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Verizon, union swap labor complaints
Union complains to labor board about Verizon
Fri, Aug 12 2011
UPDATE 4-Verizon seeks injunctions against strikers
Tue, Aug 9 2011
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Mon, Aug 8 2011
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1 of 2. Communications Workers of America President Larry Cohen (C) gestures as he speaks with Verizon workers while they picket at the Verizon office on Race street in Philadelphia, Pennsylvania, August 12, 2011.
Credit: Reuters/Tim Shaffer
NEW YORK |
Fri Aug 12, 2011 8:56pm EDT
NEW YORK (Reuters) - Verizon Communications Inc (VZ.N) and a union representing about 35,000 striking workers swapped labor complaints on Friday, with both sides complaining that the other was not bargaining in good faith.
The move came on the sixth day of a strike involving about 45,000 Verizon technical and customer service workers who walked out after their labor contract expired and talks between the company and the unions failed.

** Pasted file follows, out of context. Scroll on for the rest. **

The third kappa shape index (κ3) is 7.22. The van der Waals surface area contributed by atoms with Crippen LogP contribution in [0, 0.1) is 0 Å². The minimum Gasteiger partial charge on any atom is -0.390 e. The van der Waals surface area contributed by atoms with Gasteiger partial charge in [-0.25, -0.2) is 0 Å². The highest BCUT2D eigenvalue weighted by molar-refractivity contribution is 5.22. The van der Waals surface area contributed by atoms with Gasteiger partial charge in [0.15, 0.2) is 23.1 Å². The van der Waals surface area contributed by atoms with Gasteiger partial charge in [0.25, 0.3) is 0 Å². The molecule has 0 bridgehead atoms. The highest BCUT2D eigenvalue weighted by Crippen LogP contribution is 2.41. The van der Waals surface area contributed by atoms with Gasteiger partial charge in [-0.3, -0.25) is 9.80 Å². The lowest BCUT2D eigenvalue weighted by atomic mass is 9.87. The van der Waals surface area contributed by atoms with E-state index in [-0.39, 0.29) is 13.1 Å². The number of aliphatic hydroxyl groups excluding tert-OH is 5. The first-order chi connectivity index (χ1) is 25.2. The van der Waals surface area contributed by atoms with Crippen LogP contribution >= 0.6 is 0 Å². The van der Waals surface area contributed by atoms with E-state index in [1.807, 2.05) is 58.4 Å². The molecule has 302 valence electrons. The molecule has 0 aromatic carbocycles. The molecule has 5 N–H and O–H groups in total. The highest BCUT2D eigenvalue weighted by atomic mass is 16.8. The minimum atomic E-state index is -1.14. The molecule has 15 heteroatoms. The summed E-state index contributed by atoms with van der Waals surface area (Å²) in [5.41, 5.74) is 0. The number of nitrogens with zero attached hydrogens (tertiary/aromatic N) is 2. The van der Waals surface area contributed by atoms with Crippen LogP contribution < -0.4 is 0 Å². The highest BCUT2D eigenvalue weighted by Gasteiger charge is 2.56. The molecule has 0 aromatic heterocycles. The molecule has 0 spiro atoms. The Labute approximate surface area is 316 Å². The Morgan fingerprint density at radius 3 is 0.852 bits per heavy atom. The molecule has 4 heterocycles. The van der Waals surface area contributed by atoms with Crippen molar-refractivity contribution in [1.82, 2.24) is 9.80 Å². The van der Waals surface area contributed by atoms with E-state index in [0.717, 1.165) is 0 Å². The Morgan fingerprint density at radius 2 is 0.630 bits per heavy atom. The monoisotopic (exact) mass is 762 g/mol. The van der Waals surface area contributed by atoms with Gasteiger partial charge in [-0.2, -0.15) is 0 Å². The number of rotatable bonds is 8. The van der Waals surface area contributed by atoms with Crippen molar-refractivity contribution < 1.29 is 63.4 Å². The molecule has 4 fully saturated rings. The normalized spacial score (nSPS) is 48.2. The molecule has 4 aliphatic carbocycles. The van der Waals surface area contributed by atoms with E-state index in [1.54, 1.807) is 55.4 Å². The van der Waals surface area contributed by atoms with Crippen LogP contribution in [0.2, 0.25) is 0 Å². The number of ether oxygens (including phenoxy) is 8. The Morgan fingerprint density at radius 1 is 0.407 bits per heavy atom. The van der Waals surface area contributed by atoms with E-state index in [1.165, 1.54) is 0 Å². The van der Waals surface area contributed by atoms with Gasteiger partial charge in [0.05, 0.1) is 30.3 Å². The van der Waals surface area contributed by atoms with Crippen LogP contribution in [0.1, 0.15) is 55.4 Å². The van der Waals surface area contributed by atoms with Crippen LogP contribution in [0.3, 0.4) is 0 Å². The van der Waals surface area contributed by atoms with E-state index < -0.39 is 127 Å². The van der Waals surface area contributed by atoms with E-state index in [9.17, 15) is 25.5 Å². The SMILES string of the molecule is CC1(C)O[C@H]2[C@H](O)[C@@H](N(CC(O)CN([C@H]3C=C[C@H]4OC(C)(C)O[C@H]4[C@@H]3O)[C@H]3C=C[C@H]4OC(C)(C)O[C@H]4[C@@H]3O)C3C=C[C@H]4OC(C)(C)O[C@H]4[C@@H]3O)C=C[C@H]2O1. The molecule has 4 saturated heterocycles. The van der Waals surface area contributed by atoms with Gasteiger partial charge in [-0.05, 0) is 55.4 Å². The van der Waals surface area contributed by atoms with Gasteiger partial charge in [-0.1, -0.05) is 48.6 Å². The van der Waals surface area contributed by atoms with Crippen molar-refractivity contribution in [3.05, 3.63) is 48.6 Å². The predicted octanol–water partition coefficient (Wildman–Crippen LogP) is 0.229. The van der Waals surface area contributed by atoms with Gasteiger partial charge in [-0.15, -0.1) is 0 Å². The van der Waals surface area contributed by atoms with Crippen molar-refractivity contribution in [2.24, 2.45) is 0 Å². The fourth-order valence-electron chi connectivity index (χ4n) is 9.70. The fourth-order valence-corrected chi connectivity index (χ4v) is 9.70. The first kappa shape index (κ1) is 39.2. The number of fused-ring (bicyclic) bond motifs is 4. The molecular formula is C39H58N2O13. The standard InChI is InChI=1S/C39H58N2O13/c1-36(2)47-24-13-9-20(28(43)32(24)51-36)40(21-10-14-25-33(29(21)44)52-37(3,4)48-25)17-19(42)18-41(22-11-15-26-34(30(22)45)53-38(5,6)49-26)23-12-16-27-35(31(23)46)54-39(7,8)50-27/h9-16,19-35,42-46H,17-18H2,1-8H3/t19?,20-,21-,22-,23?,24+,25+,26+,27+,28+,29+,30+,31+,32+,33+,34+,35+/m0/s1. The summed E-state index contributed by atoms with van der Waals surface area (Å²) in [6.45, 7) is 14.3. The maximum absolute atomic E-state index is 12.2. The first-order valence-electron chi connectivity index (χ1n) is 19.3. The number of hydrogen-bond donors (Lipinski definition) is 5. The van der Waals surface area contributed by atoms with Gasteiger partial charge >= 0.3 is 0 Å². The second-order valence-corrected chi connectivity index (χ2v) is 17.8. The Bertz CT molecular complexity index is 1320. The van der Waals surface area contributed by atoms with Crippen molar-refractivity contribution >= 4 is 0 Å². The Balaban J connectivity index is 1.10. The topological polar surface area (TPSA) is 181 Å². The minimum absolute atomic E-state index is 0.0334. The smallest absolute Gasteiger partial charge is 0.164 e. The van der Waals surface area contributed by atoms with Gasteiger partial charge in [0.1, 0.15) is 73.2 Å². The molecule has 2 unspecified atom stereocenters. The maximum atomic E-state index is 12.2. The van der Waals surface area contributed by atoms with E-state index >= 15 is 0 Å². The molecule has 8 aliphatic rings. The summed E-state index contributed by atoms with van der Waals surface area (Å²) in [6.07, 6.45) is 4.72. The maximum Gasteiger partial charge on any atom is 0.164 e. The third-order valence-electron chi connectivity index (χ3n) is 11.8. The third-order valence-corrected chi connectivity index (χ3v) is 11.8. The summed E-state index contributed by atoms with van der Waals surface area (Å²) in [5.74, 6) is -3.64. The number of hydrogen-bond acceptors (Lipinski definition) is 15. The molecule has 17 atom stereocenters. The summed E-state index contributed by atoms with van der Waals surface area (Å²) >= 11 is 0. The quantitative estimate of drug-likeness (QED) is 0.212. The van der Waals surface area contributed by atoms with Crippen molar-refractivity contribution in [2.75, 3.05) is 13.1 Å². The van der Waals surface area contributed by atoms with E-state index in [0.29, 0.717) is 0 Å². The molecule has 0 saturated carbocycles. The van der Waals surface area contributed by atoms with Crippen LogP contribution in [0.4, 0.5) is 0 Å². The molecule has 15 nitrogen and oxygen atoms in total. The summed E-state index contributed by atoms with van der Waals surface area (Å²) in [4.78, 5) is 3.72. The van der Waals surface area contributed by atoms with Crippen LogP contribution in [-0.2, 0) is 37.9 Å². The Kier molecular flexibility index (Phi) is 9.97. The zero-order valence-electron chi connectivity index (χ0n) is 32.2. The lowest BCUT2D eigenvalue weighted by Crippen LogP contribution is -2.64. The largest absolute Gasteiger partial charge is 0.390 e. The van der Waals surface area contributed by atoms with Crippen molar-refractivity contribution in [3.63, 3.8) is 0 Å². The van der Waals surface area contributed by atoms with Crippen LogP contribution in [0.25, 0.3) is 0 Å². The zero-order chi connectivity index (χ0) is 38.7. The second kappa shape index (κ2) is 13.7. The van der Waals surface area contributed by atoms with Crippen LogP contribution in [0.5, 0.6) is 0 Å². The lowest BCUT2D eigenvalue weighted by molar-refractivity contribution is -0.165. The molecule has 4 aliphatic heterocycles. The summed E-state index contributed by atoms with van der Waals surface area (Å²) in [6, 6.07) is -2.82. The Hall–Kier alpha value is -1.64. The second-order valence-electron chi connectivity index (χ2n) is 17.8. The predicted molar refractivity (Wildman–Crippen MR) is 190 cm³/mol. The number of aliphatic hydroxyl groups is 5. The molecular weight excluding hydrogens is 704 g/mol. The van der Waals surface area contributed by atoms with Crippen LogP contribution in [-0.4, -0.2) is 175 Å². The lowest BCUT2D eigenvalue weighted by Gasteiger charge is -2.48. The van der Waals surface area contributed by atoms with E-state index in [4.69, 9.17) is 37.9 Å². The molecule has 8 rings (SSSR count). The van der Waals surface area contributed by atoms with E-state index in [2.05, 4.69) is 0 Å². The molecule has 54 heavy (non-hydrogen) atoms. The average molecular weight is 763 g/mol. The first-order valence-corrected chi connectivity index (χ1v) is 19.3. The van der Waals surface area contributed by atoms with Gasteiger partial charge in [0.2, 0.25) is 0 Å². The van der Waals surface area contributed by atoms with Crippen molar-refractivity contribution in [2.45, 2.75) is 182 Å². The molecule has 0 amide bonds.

The Communications Workers of America filed unfair labor practice charges against the telephone company, complaining that it "refused to bargain in good faith."
Verizon filed complaints against the CWA and the International Brotherhood of Electrical Workers, which represents about 10,000 of the striking workers. Verizon said the unions were not bargaining in good faith.
The CWA said on Friday that it asked the National Labor Relations Board (NLRB) to order Verizon management to "negotiate in good faith." It filed complaints in the New York and Baltimore offices of the NLRB.
Verizon filed its complaints with the NLRB in New Jersey and in New York.
Despite the complaints both sides said they expected talks to continue into the weekend.
The strikers are technical workers and customer service representatives for Verizon's U.S. northeast and mid-Atlantic wireline unit, which provides telephone and high-speed Internet services for homes and businesses as well as Verizon's FiOS television services.
Verizon is looking to cut costs in its wireline business, which has been declining for years as customers get rid of home phones in favor of cellphones and Internet services.
But the unions say the company is asking for too many concessions in areas such as healthcare contributions, pensions, sick days and other work rules.
(Reporting by Sinead Carew. Editing by Robert MacMillan and Carol Bishopric)
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